March 24, 2023
Caregivers will board a Pilatus PC-12, chartered by the Swiss company Fly7. FELIX KAESTLE / DPA / AFP

Eight caregivers will fly to Nièvre on Thursday to lend a hand to this department described as a “medical desert”.

In Australia, they are nicknamed the “flying doctors“. These doctors who bring medical aid by air in the desert territories where the population does not have access to care. “We are not there yet in the Nièvre“, reassures Jean-François Segovia, director general of the hospital center of the agglomeration of Nevers and the hospital group of territory of the department. But for the first time, Thursday January 26, caregivers will be flown from Dijon to Nevers, to compensate for the cruel lack of manpower that is hitting this region marked as a “medical desert“.

At first glance, this trip seems incongruous: the two cities are separated by less than 150 kilometers as the crow flies. The plane, chartered by the Swiss company Fly7, will not spend more than 35 minutes in the air. On board, eight caregivers of various specializations will take place: cardiologist, orthopedic surgeon, general practitioner, gynecological surgeon, nuclear medicine specialist, pulmonologist… This curious troop will take off from Dijon at 8 a.m. and will leave at 6 p.m. from Nevers.

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Many medical sectors in tension

The issue is simple. The hospital center of the agglomeration of Nevers lacks about thirty doctors and about fifty non-medical personnel. More generally, Nièvre has one general practitioner for 2,000 patients, where the national average is one for 864. An emblematic example of this desertification: “There are no dermatologists in the Nièvrebreathes Jean-François Segovia. If you have a pimple attack, want to find an acne treatment for your teenager, you have to change department“.

The Nièvre no longer counts the medical disciplines in tension: oncology, child psychiatry, addictology, general medicine… “All this is carried over to our emergencies and there is an accumulation of stretchers“, laments the director of the Nevers hospital. To compensate, the hospital center usually brings in around twenty doctors a month from Dijon. But the trip, lasting 3h30 by car, discourages most candidates and strains all volunteers. The train, which joins the two cities in just over two hours, will soon no longer be an option: the line will close between July 2023 and March 2024 for renovation.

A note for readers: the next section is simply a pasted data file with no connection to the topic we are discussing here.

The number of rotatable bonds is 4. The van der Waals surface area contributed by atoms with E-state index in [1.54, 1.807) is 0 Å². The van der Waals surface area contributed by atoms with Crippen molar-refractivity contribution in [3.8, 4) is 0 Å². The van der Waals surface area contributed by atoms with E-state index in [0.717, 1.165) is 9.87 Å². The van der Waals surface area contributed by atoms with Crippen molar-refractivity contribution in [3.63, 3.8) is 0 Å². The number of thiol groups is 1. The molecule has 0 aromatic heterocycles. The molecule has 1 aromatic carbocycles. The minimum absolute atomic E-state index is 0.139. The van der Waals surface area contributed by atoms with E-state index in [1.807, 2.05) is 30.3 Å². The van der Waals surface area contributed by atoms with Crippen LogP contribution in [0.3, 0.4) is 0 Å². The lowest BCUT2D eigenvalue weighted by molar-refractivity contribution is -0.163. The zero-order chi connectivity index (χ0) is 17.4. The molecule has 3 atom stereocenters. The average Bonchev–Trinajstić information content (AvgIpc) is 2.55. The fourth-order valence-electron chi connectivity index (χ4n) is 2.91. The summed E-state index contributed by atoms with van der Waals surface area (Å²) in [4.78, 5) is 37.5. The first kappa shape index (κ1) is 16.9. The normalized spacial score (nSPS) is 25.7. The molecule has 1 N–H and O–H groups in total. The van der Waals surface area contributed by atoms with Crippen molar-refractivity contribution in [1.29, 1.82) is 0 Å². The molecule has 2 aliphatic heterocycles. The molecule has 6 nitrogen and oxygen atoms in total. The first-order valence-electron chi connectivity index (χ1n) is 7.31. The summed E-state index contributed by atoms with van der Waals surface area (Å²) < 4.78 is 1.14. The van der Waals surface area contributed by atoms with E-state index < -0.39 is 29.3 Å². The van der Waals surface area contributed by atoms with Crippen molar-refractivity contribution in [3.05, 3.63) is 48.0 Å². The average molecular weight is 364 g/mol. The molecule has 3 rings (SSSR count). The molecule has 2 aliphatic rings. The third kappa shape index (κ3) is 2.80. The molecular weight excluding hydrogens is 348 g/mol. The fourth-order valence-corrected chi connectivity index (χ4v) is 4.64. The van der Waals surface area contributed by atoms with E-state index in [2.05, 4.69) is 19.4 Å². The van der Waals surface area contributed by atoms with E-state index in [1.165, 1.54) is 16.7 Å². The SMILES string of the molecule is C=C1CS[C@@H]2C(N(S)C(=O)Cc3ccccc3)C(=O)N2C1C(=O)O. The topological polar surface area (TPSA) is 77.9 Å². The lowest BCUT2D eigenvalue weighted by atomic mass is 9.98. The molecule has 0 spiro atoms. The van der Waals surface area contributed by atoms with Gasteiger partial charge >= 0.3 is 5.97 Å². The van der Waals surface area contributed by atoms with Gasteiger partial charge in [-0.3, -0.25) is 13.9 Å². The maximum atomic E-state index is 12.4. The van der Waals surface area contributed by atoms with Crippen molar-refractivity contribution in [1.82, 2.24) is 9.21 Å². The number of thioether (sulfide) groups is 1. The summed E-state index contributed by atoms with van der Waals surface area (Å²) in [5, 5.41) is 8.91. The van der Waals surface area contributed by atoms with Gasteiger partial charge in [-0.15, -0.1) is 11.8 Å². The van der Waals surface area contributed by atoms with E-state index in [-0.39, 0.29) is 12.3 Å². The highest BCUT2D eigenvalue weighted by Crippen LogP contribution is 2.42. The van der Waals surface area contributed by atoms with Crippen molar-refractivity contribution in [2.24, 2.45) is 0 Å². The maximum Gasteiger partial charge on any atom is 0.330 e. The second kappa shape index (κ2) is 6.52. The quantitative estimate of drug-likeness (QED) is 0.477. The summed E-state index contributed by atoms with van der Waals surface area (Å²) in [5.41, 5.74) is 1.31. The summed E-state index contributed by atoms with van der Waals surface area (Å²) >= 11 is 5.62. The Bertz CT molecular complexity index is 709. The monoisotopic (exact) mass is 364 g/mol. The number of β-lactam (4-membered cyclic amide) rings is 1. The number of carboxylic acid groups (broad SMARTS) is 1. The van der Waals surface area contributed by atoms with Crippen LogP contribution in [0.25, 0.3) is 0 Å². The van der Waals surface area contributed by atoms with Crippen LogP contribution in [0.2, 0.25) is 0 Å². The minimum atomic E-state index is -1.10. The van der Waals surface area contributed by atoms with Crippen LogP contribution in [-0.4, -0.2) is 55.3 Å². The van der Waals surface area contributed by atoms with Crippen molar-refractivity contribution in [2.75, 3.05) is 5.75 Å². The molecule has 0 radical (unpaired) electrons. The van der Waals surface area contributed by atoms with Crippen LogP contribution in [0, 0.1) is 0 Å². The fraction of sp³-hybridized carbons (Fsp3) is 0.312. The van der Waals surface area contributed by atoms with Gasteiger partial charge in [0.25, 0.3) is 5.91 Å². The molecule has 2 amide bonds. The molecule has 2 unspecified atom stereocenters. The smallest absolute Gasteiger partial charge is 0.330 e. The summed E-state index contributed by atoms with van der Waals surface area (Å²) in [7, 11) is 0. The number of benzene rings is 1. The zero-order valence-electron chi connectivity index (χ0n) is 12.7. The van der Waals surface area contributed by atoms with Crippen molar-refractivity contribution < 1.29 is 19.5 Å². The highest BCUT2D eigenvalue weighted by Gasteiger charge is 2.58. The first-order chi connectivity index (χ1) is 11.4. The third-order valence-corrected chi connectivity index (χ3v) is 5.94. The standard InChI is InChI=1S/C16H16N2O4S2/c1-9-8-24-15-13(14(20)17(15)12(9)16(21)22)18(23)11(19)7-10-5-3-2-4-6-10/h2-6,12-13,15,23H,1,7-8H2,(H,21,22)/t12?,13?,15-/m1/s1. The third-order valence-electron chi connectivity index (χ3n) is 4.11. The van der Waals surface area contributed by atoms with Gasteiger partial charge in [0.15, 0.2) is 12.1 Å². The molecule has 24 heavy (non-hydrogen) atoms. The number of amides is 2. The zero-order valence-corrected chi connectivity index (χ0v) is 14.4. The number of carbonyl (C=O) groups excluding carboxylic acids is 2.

The hospital is therefore obliged to resort en masse to temporary workers, who costbetween 1000and 3000euros» the session, according to the mayor of Nevers, Denis Thuriot. For a total cost of 3.5 million euros per year, which greatly contributes to the annual deficit of 6 million euros recorded by the structure.

A line soon to be made permanent?

This surprising journey by plane is therefore doubly interesting for Nevers. The mayor of the city hopes that he will participate in attracting new carers, and in particular young people, so far put off by the travel time which restricts their social and family life. But he also countssave money by spending“. This flight, although brief, is expensive:5200 euros for the round trip, i.e. 650 euros per passenger“, calculates Denis Thuriot. For the time being, if the town hall has “the support of the ARS and the CHU“, no financing is materialized. But this new airline will ultimately make it possible to save on temporary workers if it becomes permanent.

This is also the project of the mayor of Nevers, who is already working on a new flight next Thursday. “We could imagine at least a weekly flight, or one every two days“, he confides. And to make this line even more attractive, “I risk opening it quickly to professionals and the general public“, announces the city councilor, who will soon launch “a public call in the world of business and communities“. The Fly7 company has the means: if the plane chartered Thursday has only eight seats, the company has devices capable of boarding up to 72 people.

Unsurprisingly, environmentalists in the region have not missed the opportunity to criticize the carbon footprint of such a journey. “But when we talk for nothing, we spend CO2 for nothing“, ironically Denis Thuriot, who believes that”planes are made to fly“. Also, the Pilatus PC-12 aircraft used for this flight (also by the Australian Royal Flying Doctor Service)”consumes 65%less kerosene than a conventional plane“, argues Jean-François Segovia. And the cars that travel seven hours a week between Dijon and Nevers are also polluting. Finally, these considerations do not matter to the mayor of Nevers. The city councilor may be sensitive to the environmental issue, “health is a priority“.

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